By Mike Kentz
The CME Group and Javelin Capital Markets cleared and executed USD 4.1 billion in interest rate swaps last Tuesday for a group of dealers and end users in a few seconds, a market first that could undercut dealer opposition to anonymous real-time clearing in the U.S. The swaps were executed with maturities between 2 - 10 years, with an average notional of USD 195 million and an average turnaround time of 1.932 seconds. Ninety percent of the swaps were accepted in under two seconds, with the fastest coming in at 1.32 seconds, according to both Javelin and CME officials.
The event could define what the Commodity Futures Trading Commission has called technologically practicable for the acceptance and clearing of over-the-counter swaps under Dodd-Frank. It has mandated that trades be processed within “milliseconds or seconds or, at most, a few minutes.” Not all clearinghouses have this capability, and the dealer community has argued that the difficulty in implementing such a mandate will bring risks to the market that should be mitigated by dealer access to end user trading books, something the end user community and regulators have opposed.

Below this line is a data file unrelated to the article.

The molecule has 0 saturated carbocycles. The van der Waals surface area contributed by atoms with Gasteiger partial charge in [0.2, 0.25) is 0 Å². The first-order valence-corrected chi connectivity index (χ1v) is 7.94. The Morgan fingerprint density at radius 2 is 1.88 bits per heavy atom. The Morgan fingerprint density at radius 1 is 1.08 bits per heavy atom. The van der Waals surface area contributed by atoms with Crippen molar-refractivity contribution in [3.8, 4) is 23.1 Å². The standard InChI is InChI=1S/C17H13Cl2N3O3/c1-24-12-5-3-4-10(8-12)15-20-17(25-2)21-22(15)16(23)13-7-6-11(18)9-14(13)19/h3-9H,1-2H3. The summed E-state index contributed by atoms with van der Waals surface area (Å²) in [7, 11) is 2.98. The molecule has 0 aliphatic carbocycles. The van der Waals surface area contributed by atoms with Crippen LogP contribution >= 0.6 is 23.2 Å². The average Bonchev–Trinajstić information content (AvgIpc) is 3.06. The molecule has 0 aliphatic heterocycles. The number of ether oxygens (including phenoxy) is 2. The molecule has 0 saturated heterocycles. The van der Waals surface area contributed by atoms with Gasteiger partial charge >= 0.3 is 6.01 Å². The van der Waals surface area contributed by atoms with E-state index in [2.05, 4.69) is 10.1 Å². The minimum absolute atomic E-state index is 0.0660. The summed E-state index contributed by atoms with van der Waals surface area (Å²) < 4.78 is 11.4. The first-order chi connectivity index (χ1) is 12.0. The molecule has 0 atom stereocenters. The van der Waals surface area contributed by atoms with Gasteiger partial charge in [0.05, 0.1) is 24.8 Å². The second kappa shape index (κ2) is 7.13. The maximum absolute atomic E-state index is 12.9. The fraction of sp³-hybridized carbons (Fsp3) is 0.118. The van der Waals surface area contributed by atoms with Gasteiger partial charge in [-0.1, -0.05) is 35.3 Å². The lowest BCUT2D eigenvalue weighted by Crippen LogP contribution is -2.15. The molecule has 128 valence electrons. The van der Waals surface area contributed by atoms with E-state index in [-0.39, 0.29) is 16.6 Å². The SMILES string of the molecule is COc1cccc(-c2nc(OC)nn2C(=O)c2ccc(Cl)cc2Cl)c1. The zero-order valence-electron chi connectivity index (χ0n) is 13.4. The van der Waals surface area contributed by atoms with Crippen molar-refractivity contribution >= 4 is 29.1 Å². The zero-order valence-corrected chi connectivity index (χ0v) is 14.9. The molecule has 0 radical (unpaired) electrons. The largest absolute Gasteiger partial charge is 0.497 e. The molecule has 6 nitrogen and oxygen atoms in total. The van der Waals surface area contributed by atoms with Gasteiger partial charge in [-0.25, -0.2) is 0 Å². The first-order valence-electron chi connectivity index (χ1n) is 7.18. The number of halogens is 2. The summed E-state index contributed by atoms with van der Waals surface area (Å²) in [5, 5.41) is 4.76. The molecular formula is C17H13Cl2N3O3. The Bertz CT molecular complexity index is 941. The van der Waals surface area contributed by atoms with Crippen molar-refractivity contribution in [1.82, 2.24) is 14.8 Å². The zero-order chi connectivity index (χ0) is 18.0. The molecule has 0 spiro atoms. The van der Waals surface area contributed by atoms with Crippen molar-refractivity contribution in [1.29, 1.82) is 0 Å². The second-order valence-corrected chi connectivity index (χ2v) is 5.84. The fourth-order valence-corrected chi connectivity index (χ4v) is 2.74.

“The beauty that’s been proven here in production is that, just as in any other derivatives market, no execution documentation is needed,” said the head of OTC clearing at a major global hedge fund, referencing dealer attempts to use execution documentation for further access. “It is also foundational for empowering electronic execution and we’re very excited about the market structure transformation that real-time acceptance is pivotal to.”
Neither LCH.Clearnet nor the InterContinental Exchange currently has the ability to do what CME has done this week, but both are planning to. LCH officials confirmed that they have told their buyside advisory committee they hoped to be ready for real-time clearing by the second quarter of next year. The ICE has said it will be ready earlier, said the hedge fund source, and an ICE official confirmed the plans in general without giving any specific timeline. ICE owns the CreditEx platform, which should allow for a relatively seamless transition to real-time clearing. Officials at LCH confirmed that because they currently operate under a batch processing system, they would have to implement changes to their risk management systems, but could not comment further due to the need for regulatory approval first.
The dealer community previously said a lack of real-time clearing capabilities would impose risks on the market since the market could move in between the time a trade is agreed upon and the time it is cleared if there is a high degree of latency. The dealers involved in the trading could not be gleaned.